While moving stuff around in my Star Wars room the other day I realized that I had several different forms of Star Wars audio. I have vinyl records, 8-tracks, cassette tapes and CDs. I finally combined all of them into one single area, a “Star Wars Audio” shelf.
I used to really enjoy those Star Wars audio books in which voice actors and a narrator relayed a story relating to the Star Wars universe. In Ewoks Join the Fight, which you can see above, you can relive that epic battle in which a bunch of small teddy bears helped the Rebel Alliance crush the Empire on Endor in 45 RPM.
And if you would rather dance, well, there’s always Meco.
This time of year makes me nostalgic for vinyl records. Back when I was a kid, my mom always had music playing in our living room during the holiday season — sometimes we listened to the radio, but more often than not she would pull out her favorite records and play them on the living room stereo while we were in the house. Sometimes it was Christmas music but sometimes it wasn’t. Whatever it was, it was always family friendly and my sister and I enjoyed it. I’ve always associated listening to records with happy times and being around family.
I spent some time the other evening organizing my record collection. It’s very small — somewhere around 60 records or so — but it’s pretty specific in nature. I enjoy records that remind me of my childhood, and most of the ones I own do that in one way or another. I can’t think of much that reminds me of my childhood more than the Muppets and Sesame Street, which is why I picked these up throughout the years. Some of them like the movie soundtracks have since been released on CD, but many of them have not nor is it likely they ever will be released digitally.
I have always enjoyed the act of putting a record on the turntable and listening to it. It feels so… intentional, I suppose, when compared to simply having music on in the background of your car or blaring from a television in the next room.
Between all the traveling I’ve been doing for work and the tropical storm coverage that’s been on the news, Halloween snuck up on me this year. To get me in the mood for tonight’s festivities, I pulled out a few of the Halloween records I purchased last year and played them on the turntable. First up is a Disneyland record: Chilling, Thrilling Sounds of the Haunted House.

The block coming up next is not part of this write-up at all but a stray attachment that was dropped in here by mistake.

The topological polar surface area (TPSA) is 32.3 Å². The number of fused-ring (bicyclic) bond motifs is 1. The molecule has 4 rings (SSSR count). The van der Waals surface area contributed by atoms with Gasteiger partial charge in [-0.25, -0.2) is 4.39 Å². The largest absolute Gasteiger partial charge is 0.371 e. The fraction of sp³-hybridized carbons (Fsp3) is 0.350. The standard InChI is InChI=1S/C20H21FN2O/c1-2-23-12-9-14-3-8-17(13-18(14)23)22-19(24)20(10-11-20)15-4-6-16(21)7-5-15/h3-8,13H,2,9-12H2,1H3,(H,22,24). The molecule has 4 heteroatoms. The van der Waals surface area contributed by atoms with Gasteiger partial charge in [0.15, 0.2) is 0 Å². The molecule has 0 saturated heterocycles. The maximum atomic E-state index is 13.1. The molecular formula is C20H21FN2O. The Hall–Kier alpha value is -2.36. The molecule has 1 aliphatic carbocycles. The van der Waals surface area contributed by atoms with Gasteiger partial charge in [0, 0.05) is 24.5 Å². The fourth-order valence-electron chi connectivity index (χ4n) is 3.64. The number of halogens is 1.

This album is a great two-for-one, as not only do you get classic haunted house sounds, but you also get (as you can see on the front cover) “spooky party hints”! As far as haunted Halloween sounds go, this album is fairly run of the mill. With tracks like “The Unsafe Bridge,” “Cat Fight,” and “The Very Long Fuse,” listeners have a pretty good idea what they’re getting here.
The “Spooky Party Hints” are printed on the album’s paper sleeve. One side contains instructions for Spooky Party Games, including “Snow White’s Apple on a String,” “Fortune Teller,” and “Toss the Ball Game”. I’m not sure who really needs printed instructions for “Toss the Ball Game,” but they’re there. The flip side of the paper sleeve contains advice on lighting and decorations, along with the helpful hint of reminding party throwers to send out invitations. Perhaps that’s why people never used to come to my parties!
Next up is Famous Ghost Stories!
I think the word “famous” may be overstated, with stories like “The Haunted Gold Mine” and “The Ghost Ship” included here, although the record does include “The Headless Horseman” so at least one of the stories is famous. The back of the album cover contains drawings of a few horror characters done with an ink pen. The characters include an executioner, a guy that looks like William Shakespeare with his head cut off (he’s conveniently holding it), and a guy who looks suspiciously like Vincent Price.
Third on my playlist is the appropriately titled Halloween. In stereo!
It makes me smile to know that there was a time when this could pass for album artwork. I also like the fact that although the album was recorded in stereo, there’s a reminder on the front that the record “can be played on monaural players” as well. Whew!
So many of these “sound effect” records have been produced throughout the years that sometimes it’s hard to find something to say about each one. This one contains “Ghost Combo,” “Storm,” and “Ghost in Dungeon”. There’s also “Spooky Sounds” which contains of “Dogs Howl,” “Glass Breaking,” “Water Running,” and “Goblins Laugh”. Another track, “Halloween Night,” is made up of “Witches Brew,” and “Witches and Warlocks”. The most interesting track to me was “Ghost from Outer Space.” The last track on the record is “Ghost Parade March,” along with comes the note, “The Ghost Parade will provide the music for your school festival march.”
Wow, it worked! I’m more in the mood than I was before! Happy Halloween, Retrofans!